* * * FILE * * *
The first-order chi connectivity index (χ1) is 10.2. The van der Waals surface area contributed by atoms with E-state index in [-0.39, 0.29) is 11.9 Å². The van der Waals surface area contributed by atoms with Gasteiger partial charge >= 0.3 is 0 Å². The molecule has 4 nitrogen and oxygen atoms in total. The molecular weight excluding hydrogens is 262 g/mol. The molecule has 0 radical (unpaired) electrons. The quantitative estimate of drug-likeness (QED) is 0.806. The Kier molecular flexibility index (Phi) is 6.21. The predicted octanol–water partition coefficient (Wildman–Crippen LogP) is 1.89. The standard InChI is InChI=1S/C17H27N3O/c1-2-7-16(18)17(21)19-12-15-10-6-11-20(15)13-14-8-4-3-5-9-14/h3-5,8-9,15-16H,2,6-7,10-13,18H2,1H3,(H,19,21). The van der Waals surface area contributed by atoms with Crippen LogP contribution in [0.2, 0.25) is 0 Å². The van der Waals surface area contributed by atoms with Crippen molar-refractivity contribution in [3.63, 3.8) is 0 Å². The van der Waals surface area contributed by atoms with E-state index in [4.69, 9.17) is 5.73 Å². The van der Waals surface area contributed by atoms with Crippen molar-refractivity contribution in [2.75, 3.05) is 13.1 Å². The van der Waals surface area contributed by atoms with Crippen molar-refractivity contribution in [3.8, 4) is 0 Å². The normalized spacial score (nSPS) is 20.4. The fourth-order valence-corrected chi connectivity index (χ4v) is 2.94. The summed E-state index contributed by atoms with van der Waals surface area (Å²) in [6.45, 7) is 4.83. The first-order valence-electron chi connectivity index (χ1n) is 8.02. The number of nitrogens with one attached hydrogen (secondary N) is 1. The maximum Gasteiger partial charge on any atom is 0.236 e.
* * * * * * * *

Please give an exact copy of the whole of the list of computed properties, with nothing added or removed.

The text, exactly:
The first-order chi connectivity index (χ1) is 10.2. The van der Waals surface area contributed by atoms with E-state index in [-0.39, 0.29) is 11.9 Å². The van der Waals surface area contributed by atoms with Gasteiger partial charge >= 0.3 is 0 Å². The molecule has 4 nitrogen and oxygen atoms in total. The molecular weight excluding hydrogens is 262 g/mol. The molecule has 0 radical (unpaired) electrons. The quantitative estimate of drug-likeness (QED) is 0.806. The Kier molecular flexibility index (Phi) is 6.21. The predicted octanol–water partition coefficient (Wildman–Crippen LogP) is 1.89. The standard InChI is InChI=1S/C17H27N3O/c1-2-7-16(18)17(21)19-12-15-10-6-11-20(15)13-14-8-4-3-5-9-14/h3-5,8-9,15-16H,2,6-7,10-13,18H2,1H3,(H,19,21). The van der Waals surface area contributed by atoms with Crippen LogP contribution in [0.2, 0.25) is 0 Å². The van der Waals surface area contributed by atoms with Crippen molar-refractivity contribution in [3.63, 3.8) is 0 Å². The van der Waals surface area contributed by atoms with E-state index in [4.69, 9.17) is 5.73 Å². The van der Waals surface area contributed by atoms with Crippen molar-refractivity contribution in [2.75, 3.05) is 13.1 Å². The van der Waals surface area contributed by atoms with Crippen molar-refractivity contribution in [3.8, 4) is 0 Å². The normalized spacial score (nSPS) is 20.4. The fourth-order valence-corrected chi connectivity index (χ4v) is 2.94. The summed E-state index contributed by atoms with van der Waals surface area (Å²) in [6.45, 7) is 4.83. The first-order valence-electron chi connectivity index (χ1n) is 8.02. The number of nitrogens with one attached hydrogen (secondary N) is 1. The maximum Gasteiger partial charge on any atom is 0.236 e.